Many people buy homeowner’s insurance as a precaution in case the worst occurs. Depending on the location of the home, people might be likely to experience extreme weather conditions, particularly during harsh storms, hurricanes, and tornadoes. However, insurance companies don’t make money by paying customer claims; they make the majority of their income from receiving premiums. If they don’t need to cover damage to your home, they won’t.
For people who live close to hurricane-prone areas, people usually need to buy separate windstorm insurance in addition to standard homeowner’s insurance. Wind coverage for people in high-wind regions is likely not included in a typical policy because insurance companies would be more likely to have to pay out for wind damage claims.
If your insurance company seems to be doing something illegal by denying you wind damage coverage after a storm, talk to one of our skilled New Orleans property casualty attorneys as soon as possible. We can look at the details of your situation and tell whether or not you might be dealing with a bad faith insurance company.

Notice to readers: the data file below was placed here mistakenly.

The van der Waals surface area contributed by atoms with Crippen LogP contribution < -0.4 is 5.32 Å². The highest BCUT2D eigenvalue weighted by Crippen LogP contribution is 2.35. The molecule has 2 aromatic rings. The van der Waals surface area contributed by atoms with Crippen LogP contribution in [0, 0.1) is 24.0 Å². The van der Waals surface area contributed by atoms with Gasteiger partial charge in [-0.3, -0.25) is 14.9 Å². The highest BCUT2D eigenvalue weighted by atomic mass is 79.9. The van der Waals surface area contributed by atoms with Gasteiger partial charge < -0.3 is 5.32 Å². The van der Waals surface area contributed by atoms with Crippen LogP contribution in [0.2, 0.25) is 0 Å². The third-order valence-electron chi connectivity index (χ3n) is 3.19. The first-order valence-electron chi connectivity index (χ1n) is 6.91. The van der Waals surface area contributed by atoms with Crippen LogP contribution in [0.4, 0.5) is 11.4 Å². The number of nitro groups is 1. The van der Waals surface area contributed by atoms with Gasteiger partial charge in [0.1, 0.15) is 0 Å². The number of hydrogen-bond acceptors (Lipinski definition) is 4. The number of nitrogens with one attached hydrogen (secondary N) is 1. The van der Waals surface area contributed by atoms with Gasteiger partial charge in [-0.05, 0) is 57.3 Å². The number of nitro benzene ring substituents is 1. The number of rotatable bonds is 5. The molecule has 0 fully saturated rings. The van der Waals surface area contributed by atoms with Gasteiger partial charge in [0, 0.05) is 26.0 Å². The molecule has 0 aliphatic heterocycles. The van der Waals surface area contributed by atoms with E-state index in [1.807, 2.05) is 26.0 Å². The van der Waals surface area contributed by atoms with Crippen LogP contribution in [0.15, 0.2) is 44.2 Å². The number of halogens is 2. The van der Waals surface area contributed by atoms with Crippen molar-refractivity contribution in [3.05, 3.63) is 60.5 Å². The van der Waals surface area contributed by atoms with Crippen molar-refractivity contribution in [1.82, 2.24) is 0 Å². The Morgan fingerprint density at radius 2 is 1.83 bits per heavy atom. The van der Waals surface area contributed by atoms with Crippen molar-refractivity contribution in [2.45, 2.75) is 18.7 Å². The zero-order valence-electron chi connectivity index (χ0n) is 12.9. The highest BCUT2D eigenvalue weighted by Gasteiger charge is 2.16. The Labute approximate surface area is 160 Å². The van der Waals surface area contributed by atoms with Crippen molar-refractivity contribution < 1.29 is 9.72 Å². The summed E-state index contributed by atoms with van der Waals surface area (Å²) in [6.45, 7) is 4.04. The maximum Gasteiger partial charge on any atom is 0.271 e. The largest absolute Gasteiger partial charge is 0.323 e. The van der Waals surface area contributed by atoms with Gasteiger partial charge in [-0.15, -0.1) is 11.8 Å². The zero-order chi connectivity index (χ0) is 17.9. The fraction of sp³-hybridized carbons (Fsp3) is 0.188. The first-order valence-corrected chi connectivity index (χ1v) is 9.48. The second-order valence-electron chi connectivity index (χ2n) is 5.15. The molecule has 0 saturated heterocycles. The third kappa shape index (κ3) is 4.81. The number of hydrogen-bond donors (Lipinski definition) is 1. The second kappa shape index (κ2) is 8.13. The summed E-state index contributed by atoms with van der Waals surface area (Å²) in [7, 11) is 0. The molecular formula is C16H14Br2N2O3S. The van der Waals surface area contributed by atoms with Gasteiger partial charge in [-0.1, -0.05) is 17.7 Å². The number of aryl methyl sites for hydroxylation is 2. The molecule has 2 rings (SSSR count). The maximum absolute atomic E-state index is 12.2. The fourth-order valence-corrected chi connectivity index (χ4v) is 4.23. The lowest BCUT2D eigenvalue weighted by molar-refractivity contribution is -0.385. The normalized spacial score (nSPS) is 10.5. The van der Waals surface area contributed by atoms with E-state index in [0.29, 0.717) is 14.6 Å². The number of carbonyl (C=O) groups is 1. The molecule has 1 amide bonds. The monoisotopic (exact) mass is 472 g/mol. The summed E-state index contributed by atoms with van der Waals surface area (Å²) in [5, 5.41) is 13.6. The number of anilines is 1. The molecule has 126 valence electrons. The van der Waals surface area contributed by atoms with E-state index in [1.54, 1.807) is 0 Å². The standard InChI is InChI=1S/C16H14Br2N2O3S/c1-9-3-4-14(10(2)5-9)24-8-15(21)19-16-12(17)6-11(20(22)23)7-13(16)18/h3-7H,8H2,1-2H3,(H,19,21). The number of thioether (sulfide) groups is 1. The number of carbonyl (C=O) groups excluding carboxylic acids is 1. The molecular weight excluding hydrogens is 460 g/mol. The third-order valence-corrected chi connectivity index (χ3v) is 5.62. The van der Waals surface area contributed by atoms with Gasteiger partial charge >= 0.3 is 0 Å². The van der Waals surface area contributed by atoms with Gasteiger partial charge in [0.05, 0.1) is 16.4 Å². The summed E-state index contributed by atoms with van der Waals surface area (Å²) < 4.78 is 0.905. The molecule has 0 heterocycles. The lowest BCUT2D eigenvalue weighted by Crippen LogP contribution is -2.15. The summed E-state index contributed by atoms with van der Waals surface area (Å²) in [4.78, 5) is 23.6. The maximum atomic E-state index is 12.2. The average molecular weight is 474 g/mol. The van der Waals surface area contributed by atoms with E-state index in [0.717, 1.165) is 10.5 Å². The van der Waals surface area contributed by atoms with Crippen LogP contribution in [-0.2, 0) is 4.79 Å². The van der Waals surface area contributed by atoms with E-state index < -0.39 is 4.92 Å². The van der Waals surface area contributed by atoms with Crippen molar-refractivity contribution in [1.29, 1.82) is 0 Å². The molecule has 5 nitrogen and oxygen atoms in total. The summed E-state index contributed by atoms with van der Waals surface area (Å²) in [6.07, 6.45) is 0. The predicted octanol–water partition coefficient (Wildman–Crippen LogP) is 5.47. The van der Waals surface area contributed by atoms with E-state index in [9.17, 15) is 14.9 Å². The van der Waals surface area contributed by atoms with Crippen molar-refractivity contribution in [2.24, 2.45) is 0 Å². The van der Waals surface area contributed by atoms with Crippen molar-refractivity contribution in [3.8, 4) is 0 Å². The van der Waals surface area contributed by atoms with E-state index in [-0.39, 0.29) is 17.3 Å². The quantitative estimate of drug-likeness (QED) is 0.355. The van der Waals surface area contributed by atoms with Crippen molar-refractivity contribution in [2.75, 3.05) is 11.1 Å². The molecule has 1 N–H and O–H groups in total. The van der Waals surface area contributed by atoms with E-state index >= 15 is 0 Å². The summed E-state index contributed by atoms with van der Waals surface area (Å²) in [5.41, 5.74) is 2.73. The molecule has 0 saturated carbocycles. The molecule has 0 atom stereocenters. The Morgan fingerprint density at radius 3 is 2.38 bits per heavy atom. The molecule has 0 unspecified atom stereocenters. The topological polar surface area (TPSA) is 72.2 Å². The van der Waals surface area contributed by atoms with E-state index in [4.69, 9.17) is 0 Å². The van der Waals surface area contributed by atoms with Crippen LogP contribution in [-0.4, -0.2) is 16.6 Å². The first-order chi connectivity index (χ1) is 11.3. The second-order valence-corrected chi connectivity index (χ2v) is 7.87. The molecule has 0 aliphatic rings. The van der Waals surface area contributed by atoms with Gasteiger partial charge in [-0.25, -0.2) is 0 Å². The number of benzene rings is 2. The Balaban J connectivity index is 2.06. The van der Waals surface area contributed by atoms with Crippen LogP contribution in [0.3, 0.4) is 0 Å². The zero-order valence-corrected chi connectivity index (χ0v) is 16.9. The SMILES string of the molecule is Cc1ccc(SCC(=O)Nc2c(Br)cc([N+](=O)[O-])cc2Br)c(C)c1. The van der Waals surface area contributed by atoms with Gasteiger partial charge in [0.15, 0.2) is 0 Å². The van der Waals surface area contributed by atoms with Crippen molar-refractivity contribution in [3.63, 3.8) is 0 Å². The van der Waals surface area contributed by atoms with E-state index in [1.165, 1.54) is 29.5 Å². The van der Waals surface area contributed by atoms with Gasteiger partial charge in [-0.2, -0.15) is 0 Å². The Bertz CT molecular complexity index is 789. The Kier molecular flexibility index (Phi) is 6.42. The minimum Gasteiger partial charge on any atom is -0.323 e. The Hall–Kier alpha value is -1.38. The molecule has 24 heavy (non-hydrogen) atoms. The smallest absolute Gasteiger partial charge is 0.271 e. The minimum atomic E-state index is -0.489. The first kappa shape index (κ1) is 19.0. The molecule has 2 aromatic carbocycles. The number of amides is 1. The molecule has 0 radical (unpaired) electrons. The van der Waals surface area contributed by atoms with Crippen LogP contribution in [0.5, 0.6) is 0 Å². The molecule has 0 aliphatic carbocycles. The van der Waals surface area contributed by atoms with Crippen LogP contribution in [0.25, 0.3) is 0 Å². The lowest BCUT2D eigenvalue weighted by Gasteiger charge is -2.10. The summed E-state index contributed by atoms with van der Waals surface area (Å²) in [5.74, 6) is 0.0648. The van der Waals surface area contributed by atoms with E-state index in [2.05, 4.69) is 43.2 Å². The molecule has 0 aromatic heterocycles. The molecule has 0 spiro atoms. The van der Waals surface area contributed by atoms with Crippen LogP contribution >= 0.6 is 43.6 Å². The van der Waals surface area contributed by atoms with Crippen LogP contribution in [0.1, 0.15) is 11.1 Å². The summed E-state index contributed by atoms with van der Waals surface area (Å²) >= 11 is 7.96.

Bad faith is a legal term covering when an insurance company uses misleading or dishonest tactics to avoid paying their policyholders’ claims. Companies use these tactics to save money and often get away with it because they don’t expect people to understand how to fight back.
If any of the following apply to you, you may be able to sue your insurance company for bad faith insurance tactics:
- Delay of an investigation into your damages
- Deliberate delay of your disbursement
- Misrepresentation of the amount of coverage needed
- Deliberate4 confusing of the damage’s cause
- Intentionally low estimates
Many people don’t realize what their insurance doesn’t cover, which is sometimes also a tactic of a bad faith insurance company. Misinforming a policyholder or under-informing a policyholder can sometimes be in the best interest of a company that wants to save money rather than provide a service for their customer.